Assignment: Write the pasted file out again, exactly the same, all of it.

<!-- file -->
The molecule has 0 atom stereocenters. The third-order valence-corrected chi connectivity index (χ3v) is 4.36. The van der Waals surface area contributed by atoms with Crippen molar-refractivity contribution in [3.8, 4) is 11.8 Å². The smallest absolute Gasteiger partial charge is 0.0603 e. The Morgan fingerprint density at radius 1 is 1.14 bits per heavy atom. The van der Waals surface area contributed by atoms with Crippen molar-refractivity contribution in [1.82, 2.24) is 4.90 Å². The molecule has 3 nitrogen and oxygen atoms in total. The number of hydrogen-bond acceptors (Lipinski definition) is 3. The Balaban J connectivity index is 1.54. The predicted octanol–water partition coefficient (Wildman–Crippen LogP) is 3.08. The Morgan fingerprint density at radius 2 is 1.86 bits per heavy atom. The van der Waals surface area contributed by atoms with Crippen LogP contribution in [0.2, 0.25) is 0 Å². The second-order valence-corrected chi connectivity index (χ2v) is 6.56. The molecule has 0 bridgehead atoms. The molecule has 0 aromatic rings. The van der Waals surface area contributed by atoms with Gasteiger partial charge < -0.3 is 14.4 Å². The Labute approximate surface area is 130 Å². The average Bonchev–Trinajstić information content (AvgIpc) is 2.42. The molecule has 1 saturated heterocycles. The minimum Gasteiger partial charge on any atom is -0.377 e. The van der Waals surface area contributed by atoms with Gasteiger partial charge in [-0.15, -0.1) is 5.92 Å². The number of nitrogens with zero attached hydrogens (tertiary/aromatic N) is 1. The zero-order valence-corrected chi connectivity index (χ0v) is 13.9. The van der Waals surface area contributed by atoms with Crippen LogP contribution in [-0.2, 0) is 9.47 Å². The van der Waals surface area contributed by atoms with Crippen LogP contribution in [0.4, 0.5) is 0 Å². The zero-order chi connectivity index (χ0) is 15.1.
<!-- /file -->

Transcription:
The molecule has 0 atom stereocenters. The third-order valence-corrected chi connectivity index (χ3v) is 4.36. The van der Waals surface area contributed by atoms with Crippen molar-refractivity contribution in [3.8, 4) is 11.8 Å². The smallest absolute Gasteiger partial charge is 0.0603 e. The Morgan fingerprint density at radius 1 is 1.14 bits per heavy atom. The van der Waals surface area contributed by atoms with Crippen molar-refractivity contribution in [1.82, 2.24) is 4.90 Å². The molecule has 3 nitrogen and oxygen atoms in total. The number of hydrogen-bond acceptors (Lipinski definition) is 3. The Balaban J connectivity index is 1.54. The predicted octanol–water partition coefficient (Wildman–Crippen LogP) is 3.08. The Morgan fingerprint density at radius 2 is 1.86 bits per heavy atom. The van der Waals surface area contributed by atoms with Crippen LogP contribution in [0.2, 0.25) is 0 Å². The second-order valence-corrected chi connectivity index (χ2v) is 6.56. The molecule has 0 bridgehead atoms. The molecule has 0 aromatic rings. The van der Waals surface area contributed by atoms with Gasteiger partial charge < -0.3 is 14.4 Å². The Labute approximate surface area is 130 Å². The average Bonchev–Trinajstić information content (AvgIpc) is 2.42. The molecule has 1 saturated heterocycles. The minimum Gasteiger partial charge on any atom is -0.377 e. The van der Waals surface area contributed by atoms with Gasteiger partial charge in [-0.15, -0.1) is 5.92 Å². The number of nitrogens with zero attached hydrogens (tertiary/aromatic N) is 1. The zero-order valence-corrected chi connectivity index (χ0v) is 13.9. The van der Waals surface area contributed by atoms with Crippen LogP contribution in [-0.2, 0) is 9.47 Å². The van der Waals surface area contributed by atoms with Crippen LogP contribution in [0.4, 0.5) is 0 Å². The zero-order chi connectivity index (χ0) is 15.1.